Russian military rehearsing invasion of Sweden

President Vladimir Putin speaks at the Kremlin's meeting with graduates of Russian military academies, Moscow, Thursday, June 25, 2015. Putin said that Russia needs a powerful military to fend off threats near its borders, a statement that reflects tensions with the West over the Ukrainian crisis. (Mikhail Klimentyev/RIA-Novosti, Kremlin Pool Photo via AP)

Some 33,000 Russian soldiers rehearsed a military takeover of the Baltic Sea area back in March and now Sweden, a non-NATO country, will be increasing its exercises with the Alliance.

The Russians practiced the seizure of Gotland off Sweden’s east coast, Danish island Bornholm, Finland’s Swedish-speaking Åland islands and northern Norway, security expert Edward Lucas writes in a new US Security Report titled, the “Coming Storm.”

“If carried out successfully, control of those territories would make it all but impossible for NATO allies to reinforce the Baltic States,” the report claims.

According to the Local, “Swedish-Russian relations have been under strain in the past year, following increased military presence in the Baltic Sea.”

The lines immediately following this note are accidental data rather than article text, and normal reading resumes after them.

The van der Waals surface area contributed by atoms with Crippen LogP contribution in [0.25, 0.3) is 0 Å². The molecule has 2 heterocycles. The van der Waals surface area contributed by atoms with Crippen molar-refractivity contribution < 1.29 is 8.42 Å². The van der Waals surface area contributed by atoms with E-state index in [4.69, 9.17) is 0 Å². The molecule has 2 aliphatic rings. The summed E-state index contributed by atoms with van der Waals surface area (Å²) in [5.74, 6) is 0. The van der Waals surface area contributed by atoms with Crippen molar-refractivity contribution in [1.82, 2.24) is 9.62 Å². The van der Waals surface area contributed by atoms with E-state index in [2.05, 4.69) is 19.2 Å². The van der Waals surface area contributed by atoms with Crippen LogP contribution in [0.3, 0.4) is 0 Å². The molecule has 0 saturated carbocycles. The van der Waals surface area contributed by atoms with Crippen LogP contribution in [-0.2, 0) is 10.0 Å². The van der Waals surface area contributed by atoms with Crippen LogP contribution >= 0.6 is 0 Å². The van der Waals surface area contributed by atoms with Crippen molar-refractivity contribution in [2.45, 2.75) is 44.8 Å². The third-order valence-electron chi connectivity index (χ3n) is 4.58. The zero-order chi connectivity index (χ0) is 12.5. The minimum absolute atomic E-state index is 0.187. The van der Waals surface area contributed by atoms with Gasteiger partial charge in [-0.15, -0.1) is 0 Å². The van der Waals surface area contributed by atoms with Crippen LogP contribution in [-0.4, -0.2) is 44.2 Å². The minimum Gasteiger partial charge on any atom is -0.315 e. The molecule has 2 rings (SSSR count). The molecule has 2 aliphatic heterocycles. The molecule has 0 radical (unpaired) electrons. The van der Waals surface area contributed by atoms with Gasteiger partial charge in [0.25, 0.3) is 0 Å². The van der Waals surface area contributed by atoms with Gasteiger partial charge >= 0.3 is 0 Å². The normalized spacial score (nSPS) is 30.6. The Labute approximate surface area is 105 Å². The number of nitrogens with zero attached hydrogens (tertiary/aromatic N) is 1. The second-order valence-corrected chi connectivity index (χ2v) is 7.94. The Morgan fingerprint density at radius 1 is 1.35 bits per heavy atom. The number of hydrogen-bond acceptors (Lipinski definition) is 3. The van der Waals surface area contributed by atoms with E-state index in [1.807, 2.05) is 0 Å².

The Swedish Armed Forces did not want to comment when approached by Sweden’s largest news agency about the possible shift in military strategy.

“I think that there is a new security situation in the Baltic area and in the Baltic Sea,” Sweden’s Defense Minister told The Local on the day the Russian sighting was confirmed.

He also announced that the Swedish navy is upgrading its fleet of ships to improve its ability to locate rogue submarines in Swedish waters.  Sweden also plans to move 230 soldiers to Gotland, to strengthen the island’s strategic defense, according to the Defense Minister.

Security political analysts believe Lucas is trying to show that the Baltic Sea area is very important and that what happens here matters to the rest of Europe.  One military expert in the region says, “A takeover of these islands would mean that NATO would not be able to send ships into the Baltic Sea and would make NATO irrelevant there. It’s such a strategic spot.”

According to an article published on Yahoo News, “Swedish public opinion has long been opposed to NATO membership, though recent polls have shown an increase in support.”

Lucas’ report comes just a week after Russia’s ambassador to Sweden warned that Sweden would likely face military action if it were to join NATO.

Swedish troops will reportedly take part in a large NATO exercise in Spain in September.

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